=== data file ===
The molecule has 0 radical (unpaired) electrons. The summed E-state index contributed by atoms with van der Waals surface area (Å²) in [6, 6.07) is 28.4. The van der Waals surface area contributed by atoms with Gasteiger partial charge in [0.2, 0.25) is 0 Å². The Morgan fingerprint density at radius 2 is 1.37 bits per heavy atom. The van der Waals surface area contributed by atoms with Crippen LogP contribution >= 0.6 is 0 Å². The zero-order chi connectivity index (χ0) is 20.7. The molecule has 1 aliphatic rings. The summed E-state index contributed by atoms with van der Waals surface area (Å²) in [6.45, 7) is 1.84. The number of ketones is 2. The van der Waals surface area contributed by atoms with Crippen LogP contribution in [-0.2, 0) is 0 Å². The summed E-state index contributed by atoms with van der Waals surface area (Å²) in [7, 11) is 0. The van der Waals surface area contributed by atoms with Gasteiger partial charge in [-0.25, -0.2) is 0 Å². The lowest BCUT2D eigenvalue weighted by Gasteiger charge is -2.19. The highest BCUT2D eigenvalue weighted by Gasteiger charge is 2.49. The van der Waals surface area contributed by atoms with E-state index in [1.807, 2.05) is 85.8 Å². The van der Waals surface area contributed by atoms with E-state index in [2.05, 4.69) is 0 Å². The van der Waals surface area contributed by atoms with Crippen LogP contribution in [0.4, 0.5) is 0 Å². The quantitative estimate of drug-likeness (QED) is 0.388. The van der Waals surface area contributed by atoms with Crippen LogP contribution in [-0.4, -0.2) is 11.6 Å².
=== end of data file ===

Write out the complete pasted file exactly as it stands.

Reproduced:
The molecule has 0 radical (unpaired) electrons. The summed E-state index contributed by atoms with van der Waals surface area (Å²) in [6, 6.07) is 28.4. The van der Waals surface area contributed by atoms with Gasteiger partial charge in [0.2, 0.25) is 0 Å². The Morgan fingerprint density at radius 2 is 1.37 bits per heavy atom. The van der Waals surface area contributed by atoms with Crippen LogP contribution >= 0.6 is 0 Å². The zero-order chi connectivity index (χ0) is 20.7. The molecule has 1 aliphatic rings. The summed E-state index contributed by atoms with van der Waals surface area (Å²) in [6.45, 7) is 1.84. The number of ketones is 2. The van der Waals surface area contributed by atoms with Crippen LogP contribution in [-0.2, 0) is 0 Å². The summed E-state index contributed by atoms with van der Waals surface area (Å²) in [7, 11) is 0. The van der Waals surface area contributed by atoms with Gasteiger partial charge in [-0.25, -0.2) is 0 Å². The lowest BCUT2D eigenvalue weighted by Gasteiger charge is -2.19. The highest BCUT2D eigenvalue weighted by Gasteiger charge is 2.49. The van der Waals surface area contributed by atoms with E-state index in [1.807, 2.05) is 85.8 Å². The van der Waals surface area contributed by atoms with E-state index in [2.05, 4.69) is 0 Å². The van der Waals surface area contributed by atoms with Crippen LogP contribution in [0.4, 0.5) is 0 Å². The quantitative estimate of drug-likeness (QED) is 0.388. The van der Waals surface area contributed by atoms with Crippen LogP contribution in [-0.4, -0.2) is 11.6 Å².